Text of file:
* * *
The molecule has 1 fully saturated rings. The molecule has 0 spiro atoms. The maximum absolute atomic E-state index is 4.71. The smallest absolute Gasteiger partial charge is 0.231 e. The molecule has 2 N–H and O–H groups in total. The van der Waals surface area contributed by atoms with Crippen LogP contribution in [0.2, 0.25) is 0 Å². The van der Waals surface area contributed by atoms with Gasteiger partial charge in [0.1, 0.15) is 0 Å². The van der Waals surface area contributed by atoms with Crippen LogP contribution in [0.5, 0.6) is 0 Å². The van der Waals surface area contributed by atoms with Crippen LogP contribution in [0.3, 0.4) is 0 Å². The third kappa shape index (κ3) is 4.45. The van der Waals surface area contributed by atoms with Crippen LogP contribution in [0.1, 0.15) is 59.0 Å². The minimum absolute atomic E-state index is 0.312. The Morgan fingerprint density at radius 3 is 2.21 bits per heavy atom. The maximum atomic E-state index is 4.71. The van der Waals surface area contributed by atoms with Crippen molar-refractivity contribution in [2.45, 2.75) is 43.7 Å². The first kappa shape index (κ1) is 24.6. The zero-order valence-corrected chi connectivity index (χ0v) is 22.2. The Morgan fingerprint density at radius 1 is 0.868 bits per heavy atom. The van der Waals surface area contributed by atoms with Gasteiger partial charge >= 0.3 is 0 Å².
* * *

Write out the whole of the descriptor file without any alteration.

The molecule has 1 fully saturated rings. The molecule has 0 spiro atoms. The maximum absolute atomic E-state index is 4.71. The smallest absolute Gasteiger partial charge is 0.231 e. The molecule has 2 N–H and O–H groups in total. The van der Waals surface area contributed by atoms with Crippen LogP contribution in [0.2, 0.25) is 0 Å². The van der Waals surface area contributed by atoms with Gasteiger partial charge in [0.1, 0.15) is 0 Å². The van der Waals surface area contributed by atoms with Crippen LogP contribution in [0.5, 0.6) is 0 Å². The van der Waals surface area contributed by atoms with Crippen LogP contribution in [0.3, 0.4) is 0 Å². The third kappa shape index (κ3) is 4.45. The van der Waals surface area contributed by atoms with Crippen LogP contribution in [0.1, 0.15) is 59.0 Å². The minimum absolute atomic E-state index is 0.312. The Morgan fingerprint density at radius 3 is 2.21 bits per heavy atom. The maximum atomic E-state index is 4.71. The van der Waals surface area contributed by atoms with Crippen molar-refractivity contribution in [2.45, 2.75) is 43.7 Å². The first kappa shape index (κ1) is 24.6. The zero-order valence-corrected chi connectivity index (χ0v) is 22.2. The Morgan fingerprint density at radius 1 is 0.868 bits per heavy atom. The van der Waals surface area contributed by atoms with Gasteiger partial charge >= 0.3 is 0 Å².